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ARS Home » Midwest Area » Ames, Iowa » National Laboratory for Agriculture and The Environment » Soil, Water & Air Resources Research » Research » Publications at this Location » Publication #293498

Research Project: SOIL MANAGEMENT FOR ENHANCED AGRICULTURAL PRODUCTIVITY AND SUSTAINABLE BIOFUEL FEEDSTOCK PRODUCTION

Location: Soil, Water & Air Resources Research

Title: Abundant and stable char residues in soils: Implications for soil fertility and carbon sequestration

Author
item MAO, JINGDONG - Old Dominion University
item JOHNSON, ROBERT - Iowa State University
item LEHMANN, JOHANNES - Cornell University - New York
item Olk, Daniel - Dan
item NEVES, ETELVINO - Universidad De Sao Paulo
item THOMPSON, MICHAEL - Iowa State University
item SCHMIDT-ROHR, KLAUS - Iowa State University

Submitted to: Book Chapter
Publication Type: Book / Chapter
Publication Acceptance Date: 10/9/2012
Publication Date: 2/4/2013
Citation: Mao, J., Johnson, R.L., Lehmann, J., Olk, D.C., Neves, E.G., Thompson, M.L., Schmidt-Rohr, K. 2013. Abundant and stable char residues in soils: Implications for soil fertility and carbon sequestration. In: Xu, J., Wu, J., He, Z., editors. Functions of Natural Organic Matter in a Changing Environment. Dordrecht, The Netherlands: Springer. p. 479-484.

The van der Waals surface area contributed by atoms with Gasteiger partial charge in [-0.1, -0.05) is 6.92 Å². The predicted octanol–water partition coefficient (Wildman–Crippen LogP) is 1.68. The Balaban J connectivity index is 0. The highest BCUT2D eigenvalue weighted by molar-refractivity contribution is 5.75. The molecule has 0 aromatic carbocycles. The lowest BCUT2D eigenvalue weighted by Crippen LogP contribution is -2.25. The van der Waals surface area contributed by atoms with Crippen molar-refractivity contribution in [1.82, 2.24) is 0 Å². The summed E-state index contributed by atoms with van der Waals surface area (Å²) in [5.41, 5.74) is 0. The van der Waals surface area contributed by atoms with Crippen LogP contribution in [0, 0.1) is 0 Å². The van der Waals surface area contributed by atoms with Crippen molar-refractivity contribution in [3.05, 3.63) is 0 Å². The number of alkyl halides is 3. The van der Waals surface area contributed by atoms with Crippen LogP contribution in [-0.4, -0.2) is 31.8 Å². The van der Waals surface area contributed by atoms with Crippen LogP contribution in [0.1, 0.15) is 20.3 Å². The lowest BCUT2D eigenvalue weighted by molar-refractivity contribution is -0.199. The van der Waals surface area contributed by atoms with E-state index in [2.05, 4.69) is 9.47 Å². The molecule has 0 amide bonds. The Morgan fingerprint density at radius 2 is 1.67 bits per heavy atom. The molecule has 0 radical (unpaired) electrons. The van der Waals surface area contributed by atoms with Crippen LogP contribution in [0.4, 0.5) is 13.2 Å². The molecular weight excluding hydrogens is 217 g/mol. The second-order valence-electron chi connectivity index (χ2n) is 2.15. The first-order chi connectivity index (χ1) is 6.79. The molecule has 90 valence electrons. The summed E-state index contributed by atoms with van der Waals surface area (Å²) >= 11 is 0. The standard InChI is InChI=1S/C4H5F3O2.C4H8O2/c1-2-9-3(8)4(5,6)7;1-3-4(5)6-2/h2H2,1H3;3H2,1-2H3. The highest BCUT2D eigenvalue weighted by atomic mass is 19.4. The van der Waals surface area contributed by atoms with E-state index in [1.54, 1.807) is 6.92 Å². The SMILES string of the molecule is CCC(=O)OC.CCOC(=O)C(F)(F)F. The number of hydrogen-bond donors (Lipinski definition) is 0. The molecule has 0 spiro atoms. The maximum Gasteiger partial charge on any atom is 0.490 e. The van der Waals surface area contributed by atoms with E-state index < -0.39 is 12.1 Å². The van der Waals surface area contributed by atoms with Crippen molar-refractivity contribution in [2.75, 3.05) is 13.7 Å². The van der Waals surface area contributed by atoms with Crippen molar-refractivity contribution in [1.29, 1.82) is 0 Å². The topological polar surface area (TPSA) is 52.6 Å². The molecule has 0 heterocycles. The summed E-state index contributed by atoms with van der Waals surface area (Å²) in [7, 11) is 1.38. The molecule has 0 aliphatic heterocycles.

Interpretive Summary:

Technical Abstract: Large-scale soil application of biochar might enhance soil fertility and increase crop production, while also sequestering atmospheric carbon. Reaching these outcomes requires an undertanding of the chemical structure of biochar. Using advanced solid-state 13C nuclear magnetic resonance spectroscopy, we show that the char residues in Terra Preta soils of Brazil are composed of aromatic rings having ~5 fused carbons that are substituted by COO- groups. These negatively charged peripheral groups will likely increase the soils' cation exchange capacity. We also show that in highly productive grassland-derived U.S. soils char generated by pre-settlement fires is structurally comparable to that of the Terra Preta soils. These oxidized char residues represent a particularly stable, abundant, and fertility-enhancing form of soil organic matter.